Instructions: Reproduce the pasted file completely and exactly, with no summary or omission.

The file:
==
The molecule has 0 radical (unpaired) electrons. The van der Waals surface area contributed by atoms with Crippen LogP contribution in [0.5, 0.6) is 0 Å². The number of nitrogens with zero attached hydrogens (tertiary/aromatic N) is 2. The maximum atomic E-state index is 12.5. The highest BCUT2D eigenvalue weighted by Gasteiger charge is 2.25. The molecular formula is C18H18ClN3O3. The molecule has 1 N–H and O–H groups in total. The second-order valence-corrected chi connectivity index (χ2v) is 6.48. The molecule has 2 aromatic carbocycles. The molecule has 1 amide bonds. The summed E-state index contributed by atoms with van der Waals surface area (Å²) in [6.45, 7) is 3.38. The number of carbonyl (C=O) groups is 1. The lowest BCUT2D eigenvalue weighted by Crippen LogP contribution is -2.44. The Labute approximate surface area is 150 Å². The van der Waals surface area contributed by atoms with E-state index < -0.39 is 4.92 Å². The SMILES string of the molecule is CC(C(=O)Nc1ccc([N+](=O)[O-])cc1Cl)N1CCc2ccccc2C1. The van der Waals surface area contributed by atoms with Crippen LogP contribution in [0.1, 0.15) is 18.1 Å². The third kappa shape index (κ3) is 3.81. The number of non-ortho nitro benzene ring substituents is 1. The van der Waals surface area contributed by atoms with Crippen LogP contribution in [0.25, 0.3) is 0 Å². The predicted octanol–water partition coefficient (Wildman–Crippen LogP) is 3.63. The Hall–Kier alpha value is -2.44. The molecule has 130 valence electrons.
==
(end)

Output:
The molecule has 0 radical (unpaired) electrons. The van der Waals surface area contributed by atoms with Crippen LogP contribution in [0.5, 0.6) is 0 Å². The number of nitrogens with zero attached hydrogens (tertiary/aromatic N) is 2. The maximum atomic E-state index is 12.5. The highest BCUT2D eigenvalue weighted by Gasteiger charge is 2.25. The molecular formula is C18H18ClN3O3. The molecule has 1 N–H and O–H groups in total. The second-order valence-corrected chi connectivity index (χ2v) is 6.48. The molecule has 2 aromatic carbocycles. The molecule has 1 amide bonds. The summed E-state index contributed by atoms with van der Waals surface area (Å²) in [6.45, 7) is 3.38. The number of carbonyl (C=O) groups is 1. The lowest BCUT2D eigenvalue weighted by Crippen LogP contribution is -2.44. The Labute approximate surface area is 150 Å². The van der Waals surface area contributed by atoms with E-state index < -0.39 is 4.92 Å². The SMILES string of the molecule is CC(C(=O)Nc1ccc([N+](=O)[O-])cc1Cl)N1CCc2ccccc2C1. The van der Waals surface area contributed by atoms with Crippen LogP contribution in [0.1, 0.15) is 18.1 Å². The third kappa shape index (κ3) is 3.81. The number of non-ortho nitro benzene ring substituents is 1. The van der Waals surface area contributed by atoms with Crippen LogP contribution in [0.25, 0.3) is 0 Å². The predicted octanol–water partition coefficient (Wildman–Crippen LogP) is 3.63. The Hall–Kier alpha value is -2.44. The molecule has 130 valence electrons.